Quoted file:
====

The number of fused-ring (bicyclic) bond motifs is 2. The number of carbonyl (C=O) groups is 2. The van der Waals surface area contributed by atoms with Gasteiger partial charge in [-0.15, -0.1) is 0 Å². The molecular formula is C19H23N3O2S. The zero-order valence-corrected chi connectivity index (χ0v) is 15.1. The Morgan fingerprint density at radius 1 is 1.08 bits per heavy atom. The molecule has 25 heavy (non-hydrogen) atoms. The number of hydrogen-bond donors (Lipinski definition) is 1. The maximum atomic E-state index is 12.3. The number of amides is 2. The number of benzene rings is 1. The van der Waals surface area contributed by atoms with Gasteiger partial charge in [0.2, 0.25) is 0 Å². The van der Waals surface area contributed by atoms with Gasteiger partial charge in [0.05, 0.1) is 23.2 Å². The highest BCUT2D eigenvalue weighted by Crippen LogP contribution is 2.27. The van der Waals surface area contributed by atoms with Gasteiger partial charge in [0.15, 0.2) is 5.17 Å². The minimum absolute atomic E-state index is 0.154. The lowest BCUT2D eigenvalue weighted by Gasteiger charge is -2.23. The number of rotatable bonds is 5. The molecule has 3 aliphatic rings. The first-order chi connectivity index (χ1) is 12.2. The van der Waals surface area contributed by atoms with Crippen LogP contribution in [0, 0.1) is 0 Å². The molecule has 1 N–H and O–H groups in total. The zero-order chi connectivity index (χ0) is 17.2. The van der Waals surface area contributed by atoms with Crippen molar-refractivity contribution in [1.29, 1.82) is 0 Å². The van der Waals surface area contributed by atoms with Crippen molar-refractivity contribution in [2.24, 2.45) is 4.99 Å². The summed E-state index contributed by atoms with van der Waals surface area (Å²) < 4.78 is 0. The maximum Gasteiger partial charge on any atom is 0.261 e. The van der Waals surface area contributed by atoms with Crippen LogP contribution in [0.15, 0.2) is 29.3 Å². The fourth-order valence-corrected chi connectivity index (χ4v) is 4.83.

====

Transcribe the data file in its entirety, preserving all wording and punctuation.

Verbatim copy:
The number of fused-ring (bicyclic) bond motifs is 2. The number of carbonyl (C=O) groups is 2. The van der Waals surface area contributed by atoms with Gasteiger partial charge in [-0.15, -0.1) is 0 Å². The molecular formula is C19H23N3O2S. The zero-order valence-corrected chi connectivity index (χ0v) is 15.1. The Morgan fingerprint density at radius 1 is 1.08 bits per heavy atom. The molecule has 25 heavy (non-hydrogen) atoms. The number of hydrogen-bond donors (Lipinski definition) is 1. The maximum atomic E-state index is 12.3. The number of amides is 2. The number of benzene rings is 1. The van der Waals surface area contributed by atoms with Gasteiger partial charge in [0.2, 0.25) is 0 Å². The van der Waals surface area contributed by atoms with Gasteiger partial charge in [0.05, 0.1) is 23.2 Å². The highest BCUT2D eigenvalue weighted by Crippen LogP contribution is 2.27. The van der Waals surface area contributed by atoms with Gasteiger partial charge in [0.15, 0.2) is 5.17 Å². The minimum absolute atomic E-state index is 0.154. The lowest BCUT2D eigenvalue weighted by Gasteiger charge is -2.23. The number of rotatable bonds is 5. The molecule has 3 aliphatic rings. The first-order chi connectivity index (χ1) is 12.2. The van der Waals surface area contributed by atoms with Crippen LogP contribution in [0, 0.1) is 0 Å². The molecule has 1 N–H and O–H groups in total. The zero-order chi connectivity index (χ0) is 17.2. The van der Waals surface area contributed by atoms with Crippen molar-refractivity contribution in [1.29, 1.82) is 0 Å². The van der Waals surface area contributed by atoms with Crippen molar-refractivity contribution in [2.24, 2.45) is 4.99 Å². The summed E-state index contributed by atoms with van der Waals surface area (Å²) < 4.78 is 0. The maximum Gasteiger partial charge on any atom is 0.261 e. The van der Waals surface area contributed by atoms with Crippen LogP contribution in [0.15, 0.2) is 29.3 Å². The fourth-order valence-corrected chi connectivity index (χ4v) is 4.83.